In March, Dollar Shave Club entered the hair care category with five different products, including a gel, paste and cream, under the brand Boogie's. Bevel, meanwhile, is just the debut brand for Walker & Co., a company that's out to "make health and beauty simple for people of color," according to its website.
Read MoreHarry's ramps up shaving war
They want to be new lifestyle businesses that bring people in the door by addressing a specific problem—shaving—and turn those consumers into ready and willing buyers of the next great idea. That, along with brand evangelism on Twitter, Facebook and from friends telling friends, can make an individual customer highly valuable beyond just a transaction or two.
"We started with razor subscriptions, and ultimately that will be one piece of a larger set of opportunities to solve guys' problems," said Michael Dubin, CEO of Venice, California-based Dollar Shave Club, and a lead character in its commercials. Hair products "are really challenging for guys, too. They get recommendations from friends whose hair is nothing like theirs."
Based on shaving products alone, Dollar Shave Club has attracted 1.7 million members and reached annual revenue of $120 million. That's all with shipments starting at $3 a month for five, two-blade cartridges.
Source: Source: Company websites, new stories
Harry's, based in New York, was co-founded in 2012 by someone who knew all about creating a consumer start-up brand in an old, staid market. Jeff Raider had spent the previous three years with eyeglass maker Warby Parker, which started as a Web brand and now has stores and showrooms in 13 U.S. cities.
Raider joined with fellow entrepreneur Andy Katz-Mayfield and set out to create a shaving business that ended dependence on outside suppliers. They bought a German blade manufacturer for $100 million, thanks to a boatload of venture funding. Harry's shipments range in price from $3 a month for blades to $19 for blades, gel and aftershave.
"By owning the entire process (from grinding steel to sending packages to people's doors) we can deliver people amazing products at a fraction of the price of the big guys," wrote Katz-Mayfield, in an email. "All the while improving their overall purchasing experience."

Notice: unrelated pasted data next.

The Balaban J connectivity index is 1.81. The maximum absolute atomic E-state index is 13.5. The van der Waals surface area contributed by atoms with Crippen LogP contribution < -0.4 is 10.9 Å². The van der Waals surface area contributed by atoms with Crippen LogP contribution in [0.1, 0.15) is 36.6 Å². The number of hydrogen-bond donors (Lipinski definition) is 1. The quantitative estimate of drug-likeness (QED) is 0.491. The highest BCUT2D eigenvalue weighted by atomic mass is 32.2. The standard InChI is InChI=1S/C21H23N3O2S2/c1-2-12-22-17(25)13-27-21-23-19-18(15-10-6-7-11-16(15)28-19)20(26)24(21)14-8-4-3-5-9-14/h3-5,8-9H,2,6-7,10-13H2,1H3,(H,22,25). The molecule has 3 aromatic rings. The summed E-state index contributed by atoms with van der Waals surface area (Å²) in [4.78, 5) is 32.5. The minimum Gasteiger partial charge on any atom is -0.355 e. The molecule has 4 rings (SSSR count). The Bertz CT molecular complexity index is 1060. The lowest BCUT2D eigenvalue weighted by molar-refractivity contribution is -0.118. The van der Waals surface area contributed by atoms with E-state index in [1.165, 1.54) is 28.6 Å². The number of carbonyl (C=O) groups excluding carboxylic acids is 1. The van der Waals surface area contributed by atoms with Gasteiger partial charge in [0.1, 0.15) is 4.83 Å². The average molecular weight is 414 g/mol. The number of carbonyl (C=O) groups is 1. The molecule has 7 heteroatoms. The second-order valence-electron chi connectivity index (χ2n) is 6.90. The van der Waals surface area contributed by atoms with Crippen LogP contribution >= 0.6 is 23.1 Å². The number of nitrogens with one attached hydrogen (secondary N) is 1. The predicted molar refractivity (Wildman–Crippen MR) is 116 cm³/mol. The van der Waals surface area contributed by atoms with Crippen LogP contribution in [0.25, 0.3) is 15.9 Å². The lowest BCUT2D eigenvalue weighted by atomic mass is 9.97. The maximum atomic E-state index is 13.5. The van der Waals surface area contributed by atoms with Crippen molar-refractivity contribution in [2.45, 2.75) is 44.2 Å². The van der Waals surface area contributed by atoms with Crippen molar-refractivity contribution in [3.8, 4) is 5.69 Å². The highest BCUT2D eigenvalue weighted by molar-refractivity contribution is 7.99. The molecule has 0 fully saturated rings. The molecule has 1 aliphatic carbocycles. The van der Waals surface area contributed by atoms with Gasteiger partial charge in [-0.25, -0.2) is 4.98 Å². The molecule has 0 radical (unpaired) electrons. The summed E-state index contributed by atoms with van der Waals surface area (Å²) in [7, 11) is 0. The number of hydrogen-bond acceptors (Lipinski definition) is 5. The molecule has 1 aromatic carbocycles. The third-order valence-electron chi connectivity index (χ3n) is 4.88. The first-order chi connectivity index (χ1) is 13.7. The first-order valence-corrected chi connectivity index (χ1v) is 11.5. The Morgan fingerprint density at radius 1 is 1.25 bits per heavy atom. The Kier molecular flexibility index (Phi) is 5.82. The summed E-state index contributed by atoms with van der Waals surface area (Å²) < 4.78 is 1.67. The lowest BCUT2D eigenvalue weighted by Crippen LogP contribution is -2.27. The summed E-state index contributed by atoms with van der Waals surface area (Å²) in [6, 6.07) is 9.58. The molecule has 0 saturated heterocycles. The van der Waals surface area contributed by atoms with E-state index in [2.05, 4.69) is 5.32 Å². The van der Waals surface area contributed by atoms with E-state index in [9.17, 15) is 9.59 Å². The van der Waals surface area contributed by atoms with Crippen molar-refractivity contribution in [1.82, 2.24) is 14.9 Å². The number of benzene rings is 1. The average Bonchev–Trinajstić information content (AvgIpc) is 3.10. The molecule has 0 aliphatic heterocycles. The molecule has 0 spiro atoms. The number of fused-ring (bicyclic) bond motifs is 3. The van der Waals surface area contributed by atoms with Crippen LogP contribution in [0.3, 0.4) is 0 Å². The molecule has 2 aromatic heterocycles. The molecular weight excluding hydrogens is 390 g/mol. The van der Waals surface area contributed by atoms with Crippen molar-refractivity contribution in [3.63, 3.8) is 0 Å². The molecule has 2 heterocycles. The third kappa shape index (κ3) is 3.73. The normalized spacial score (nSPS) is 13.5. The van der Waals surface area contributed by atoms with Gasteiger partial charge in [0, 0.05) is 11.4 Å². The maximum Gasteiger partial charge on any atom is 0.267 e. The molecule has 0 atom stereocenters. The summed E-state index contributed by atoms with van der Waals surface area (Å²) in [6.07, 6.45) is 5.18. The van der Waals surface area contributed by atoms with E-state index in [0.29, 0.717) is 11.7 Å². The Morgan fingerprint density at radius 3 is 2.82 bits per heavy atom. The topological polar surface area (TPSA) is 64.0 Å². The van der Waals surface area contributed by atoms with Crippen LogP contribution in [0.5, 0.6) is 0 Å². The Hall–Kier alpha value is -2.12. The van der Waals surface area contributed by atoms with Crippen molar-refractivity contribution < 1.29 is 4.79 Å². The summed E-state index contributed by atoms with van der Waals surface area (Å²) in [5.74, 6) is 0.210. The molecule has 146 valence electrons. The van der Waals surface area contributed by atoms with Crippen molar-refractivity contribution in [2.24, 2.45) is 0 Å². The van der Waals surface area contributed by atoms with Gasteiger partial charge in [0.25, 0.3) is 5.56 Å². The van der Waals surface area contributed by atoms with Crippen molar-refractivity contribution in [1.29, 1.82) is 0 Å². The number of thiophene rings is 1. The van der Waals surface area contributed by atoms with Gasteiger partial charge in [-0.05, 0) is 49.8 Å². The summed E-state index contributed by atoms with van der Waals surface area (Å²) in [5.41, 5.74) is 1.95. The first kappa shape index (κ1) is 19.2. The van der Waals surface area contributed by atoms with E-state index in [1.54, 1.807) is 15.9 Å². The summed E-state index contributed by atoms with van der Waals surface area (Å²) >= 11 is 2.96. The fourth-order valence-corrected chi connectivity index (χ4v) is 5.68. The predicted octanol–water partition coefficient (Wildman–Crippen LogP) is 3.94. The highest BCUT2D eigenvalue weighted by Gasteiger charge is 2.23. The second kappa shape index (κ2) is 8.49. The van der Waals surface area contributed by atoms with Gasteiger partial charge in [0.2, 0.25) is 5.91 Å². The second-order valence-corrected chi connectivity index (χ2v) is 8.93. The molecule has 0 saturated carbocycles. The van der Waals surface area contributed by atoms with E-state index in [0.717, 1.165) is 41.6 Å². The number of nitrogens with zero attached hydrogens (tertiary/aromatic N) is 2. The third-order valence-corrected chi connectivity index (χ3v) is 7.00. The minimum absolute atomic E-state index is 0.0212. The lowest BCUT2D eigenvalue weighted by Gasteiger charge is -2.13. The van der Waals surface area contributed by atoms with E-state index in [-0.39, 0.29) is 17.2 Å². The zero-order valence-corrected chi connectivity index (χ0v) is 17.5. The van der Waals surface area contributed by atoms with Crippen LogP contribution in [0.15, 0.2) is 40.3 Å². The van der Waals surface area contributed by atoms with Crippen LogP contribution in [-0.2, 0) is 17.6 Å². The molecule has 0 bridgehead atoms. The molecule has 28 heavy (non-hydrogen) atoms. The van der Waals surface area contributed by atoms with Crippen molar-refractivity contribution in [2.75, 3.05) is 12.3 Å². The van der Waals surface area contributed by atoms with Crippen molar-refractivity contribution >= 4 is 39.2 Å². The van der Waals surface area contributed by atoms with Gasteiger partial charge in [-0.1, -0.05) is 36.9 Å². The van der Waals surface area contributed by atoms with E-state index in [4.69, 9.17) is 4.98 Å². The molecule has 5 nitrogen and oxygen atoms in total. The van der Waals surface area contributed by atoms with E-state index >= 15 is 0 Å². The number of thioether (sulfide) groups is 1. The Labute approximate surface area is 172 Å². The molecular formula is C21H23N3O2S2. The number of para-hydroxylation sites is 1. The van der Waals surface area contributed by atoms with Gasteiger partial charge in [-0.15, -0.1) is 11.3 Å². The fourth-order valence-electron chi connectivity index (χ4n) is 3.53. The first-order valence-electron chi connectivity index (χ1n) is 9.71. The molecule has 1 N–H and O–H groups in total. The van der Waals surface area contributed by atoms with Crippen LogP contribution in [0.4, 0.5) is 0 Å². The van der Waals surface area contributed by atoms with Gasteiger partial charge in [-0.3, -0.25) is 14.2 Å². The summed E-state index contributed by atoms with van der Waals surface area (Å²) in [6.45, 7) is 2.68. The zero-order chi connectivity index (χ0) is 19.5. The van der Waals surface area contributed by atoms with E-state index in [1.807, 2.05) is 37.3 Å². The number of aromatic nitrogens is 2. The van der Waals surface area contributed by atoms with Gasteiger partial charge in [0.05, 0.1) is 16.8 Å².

Procter & Gamble, the consumer giant that owns Gillette, has taken note. Last year, the company introduced a subscription cartridge service available on its website, starting at about $4 per month. While a Gillette subscription was available years ago via Amazon, it was hardly promoted.
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A spokesman for Gillette declined to comment on the competition, but did say in a statement that, "Our approach allows a man to shop from a wide selection of their favorite retailers and also determine the frequency of delivery that fits his needs."
But subscription commerce, whether from a start-up or legacy brand, isn't a cure-all. Brands like Shoedazzle shined then fizzled trying to get women to buy shoes every month, and Beachmint failed in its effort to turn celebrity fashion recommendations into a subscription business.
Kirsten Green, formerly an equity analyst covering retail and now founder of e-commerce venture firm Forerunner Ventures, has been pitched every subscription business under the sun. She passes on almost all of them because the experience is unnatural and gimmicky once you get past the novelty.
Shaving is different because it's so routine. With something that naturally lends itself to subscription commerce, the model can be highly lucrative, Green says. In addition to generating recurring revenue, businesses are constantly getting feedback on what works and what doesn't.
"The best ones understand the benefits of the direct relationship with the customer and the insights they gain and data they gain," said Green, whose San Francisco-based firm bet early on Dollar Shave Club and also backed brands like Warby Parker and Birchbox. "We can use all that information to make decisions about where we prioritize finding customers and what messages we use."
Bevel has spent virtually no money on marketing. It doesn't have to with celebrities like rapper Nas, who's an angel investor in Walker & Co., touting the brand to his 4.36 million Facebook fans. Quincy Acy, a forward with the New York Knicks and owner of one of the most recognizable beards in the NBA, also promotes Bevel on social media.
"We have a lot of celebrities who use our product, because a lot of them have had these issues" with bumps, burns and the like, said Walker. "They wake up the next morning after using it and nothing bad has happened, and they preach it from the mountaintop."